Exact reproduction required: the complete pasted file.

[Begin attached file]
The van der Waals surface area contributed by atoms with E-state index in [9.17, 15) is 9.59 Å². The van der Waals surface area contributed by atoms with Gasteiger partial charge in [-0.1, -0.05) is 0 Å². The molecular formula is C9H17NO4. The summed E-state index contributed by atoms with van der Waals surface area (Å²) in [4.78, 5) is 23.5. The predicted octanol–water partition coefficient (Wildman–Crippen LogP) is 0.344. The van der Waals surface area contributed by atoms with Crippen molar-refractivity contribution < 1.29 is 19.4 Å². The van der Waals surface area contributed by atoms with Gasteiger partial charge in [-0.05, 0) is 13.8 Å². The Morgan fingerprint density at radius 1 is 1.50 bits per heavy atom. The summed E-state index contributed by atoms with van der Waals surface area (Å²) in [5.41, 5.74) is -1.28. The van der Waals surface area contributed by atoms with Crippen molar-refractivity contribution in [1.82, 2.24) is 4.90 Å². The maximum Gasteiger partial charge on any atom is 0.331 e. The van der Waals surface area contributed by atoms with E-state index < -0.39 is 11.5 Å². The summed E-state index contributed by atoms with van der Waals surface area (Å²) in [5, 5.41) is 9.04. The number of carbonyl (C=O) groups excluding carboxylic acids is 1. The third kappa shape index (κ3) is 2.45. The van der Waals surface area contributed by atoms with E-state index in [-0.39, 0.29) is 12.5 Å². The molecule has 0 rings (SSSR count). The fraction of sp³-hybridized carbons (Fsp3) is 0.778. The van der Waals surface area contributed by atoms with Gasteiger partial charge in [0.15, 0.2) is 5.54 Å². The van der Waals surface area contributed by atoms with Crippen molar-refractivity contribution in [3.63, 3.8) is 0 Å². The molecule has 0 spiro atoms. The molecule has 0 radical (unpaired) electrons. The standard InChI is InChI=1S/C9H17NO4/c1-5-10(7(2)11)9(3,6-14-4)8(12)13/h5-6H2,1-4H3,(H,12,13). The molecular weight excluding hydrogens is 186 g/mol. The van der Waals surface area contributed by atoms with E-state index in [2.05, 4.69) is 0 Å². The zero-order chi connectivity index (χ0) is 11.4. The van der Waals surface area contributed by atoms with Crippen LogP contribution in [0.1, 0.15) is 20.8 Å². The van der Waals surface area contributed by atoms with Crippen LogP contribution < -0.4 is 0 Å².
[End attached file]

The van der Waals surface area contributed by atoms with E-state index in [9.17, 15) is 9.59 Å². The van der Waals surface area contributed by atoms with Gasteiger partial charge in [-0.1, -0.05) is 0 Å². The molecular formula is C9H17NO4. The summed E-state index contributed by atoms with van der Waals surface area (Å²) in [4.78, 5) is 23.5. The predicted octanol–water partition coefficient (Wildman–Crippen LogP) is 0.344. The van der Waals surface area contributed by atoms with Crippen molar-refractivity contribution < 1.29 is 19.4 Å². The van der Waals surface area contributed by atoms with Gasteiger partial charge in [-0.05, 0) is 13.8 Å². The Morgan fingerprint density at radius 1 is 1.50 bits per heavy atom. The summed E-state index contributed by atoms with van der Waals surface area (Å²) in [5.41, 5.74) is -1.28. The van der Waals surface area contributed by atoms with Crippen molar-refractivity contribution in [1.82, 2.24) is 4.90 Å². The maximum Gasteiger partial charge on any atom is 0.331 e. The van der Waals surface area contributed by atoms with E-state index < -0.39 is 11.5 Å². The summed E-state index contributed by atoms with van der Waals surface area (Å²) in [5, 5.41) is 9.04. The number of carbonyl (C=O) groups excluding carboxylic acids is 1. The third kappa shape index (κ3) is 2.45. The van der Waals surface area contributed by atoms with E-state index in [-0.39, 0.29) is 12.5 Å². The molecule has 0 rings (SSSR count). The fraction of sp³-hybridized carbons (Fsp3) is 0.778. The van der Waals surface area contributed by atoms with Gasteiger partial charge in [0.15, 0.2) is 5.54 Å². The van der Waals surface area contributed by atoms with Crippen molar-refractivity contribution in [3.63, 3.8) is 0 Å². The molecule has 0 spiro atoms. The molecule has 0 radical (unpaired) electrons. The standard InChI is InChI=1S/C9H17NO4/c1-5-10(7(2)11)9(3,6-14-4)8(12)13/h5-6H2,1-4H3,(H,12,13). The molecular weight excluding hydrogens is 186 g/mol. The van der Waals surface area contributed by atoms with E-state index in [2.05, 4.69) is 0 Å². The zero-order chi connectivity index (χ0) is 11.4. The van der Waals surface area contributed by atoms with Crippen LogP contribution in [0.1, 0.15) is 20.8 Å². The van der Waals surface area contributed by atoms with Crippen LogP contribution < -0.4 is 0 Å².